Advancing the science of patient safety
Shekelle PG., Pronovost PJ., Wachter RM., Taylor SL., Dy SM., Foy R., Hempel S., McDonald KM., Ovretveit J., Rubenstein LV., Adams AS., Angood PB., Bates DW., Bickman L., Carayon P., Donaldson L., Duan N., Farley DO., Greenhalgh T., Haughom J., Lake ET., Lilford R., Lohr KN., Meyer GS., Miller MR., Neuhauser DV., Ryan G., Saint S., Shojania KG., Shortell SM., Stevens DP., Walshe K.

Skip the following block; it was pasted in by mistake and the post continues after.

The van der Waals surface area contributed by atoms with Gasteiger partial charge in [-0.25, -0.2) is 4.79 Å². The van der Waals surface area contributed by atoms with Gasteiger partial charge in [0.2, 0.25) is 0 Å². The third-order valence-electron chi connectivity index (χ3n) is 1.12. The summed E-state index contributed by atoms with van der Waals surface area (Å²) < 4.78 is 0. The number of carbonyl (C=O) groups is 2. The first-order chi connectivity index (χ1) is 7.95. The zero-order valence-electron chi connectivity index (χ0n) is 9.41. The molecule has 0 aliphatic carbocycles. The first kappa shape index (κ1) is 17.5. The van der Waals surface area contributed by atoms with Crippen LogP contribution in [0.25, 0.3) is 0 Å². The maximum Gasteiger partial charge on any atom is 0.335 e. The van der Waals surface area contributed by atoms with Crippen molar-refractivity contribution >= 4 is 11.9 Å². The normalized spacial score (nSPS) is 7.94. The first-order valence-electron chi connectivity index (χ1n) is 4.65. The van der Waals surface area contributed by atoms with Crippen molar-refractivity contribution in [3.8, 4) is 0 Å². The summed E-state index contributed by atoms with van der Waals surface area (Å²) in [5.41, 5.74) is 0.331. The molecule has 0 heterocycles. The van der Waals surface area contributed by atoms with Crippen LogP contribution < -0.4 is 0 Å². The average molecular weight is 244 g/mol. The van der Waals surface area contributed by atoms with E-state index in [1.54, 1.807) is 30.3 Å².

Despite a decade's worth of effort, patient safety has improved slowly, in part because of the limited evidence base for the development and widespread dissemination of successful patient safety practices. The Agency for Healthcare Research and Quality sponsored an international group of experts in patient safety and evaluation methods to develop criteria to improve the design, evaluation, and reporting of practice research in patient safety. This article reports the findings and recommendations of this group, which include greater use of theory and logic models, more detailed descriptions of interventions and their implementation, enhanced explanation of desired and unintended outcomes, and better description and measurement of context and of how context influences interventions. Using these criteria and measuring and reporting contexts will improve the science of patient safety. © 2011 American College of Physicians.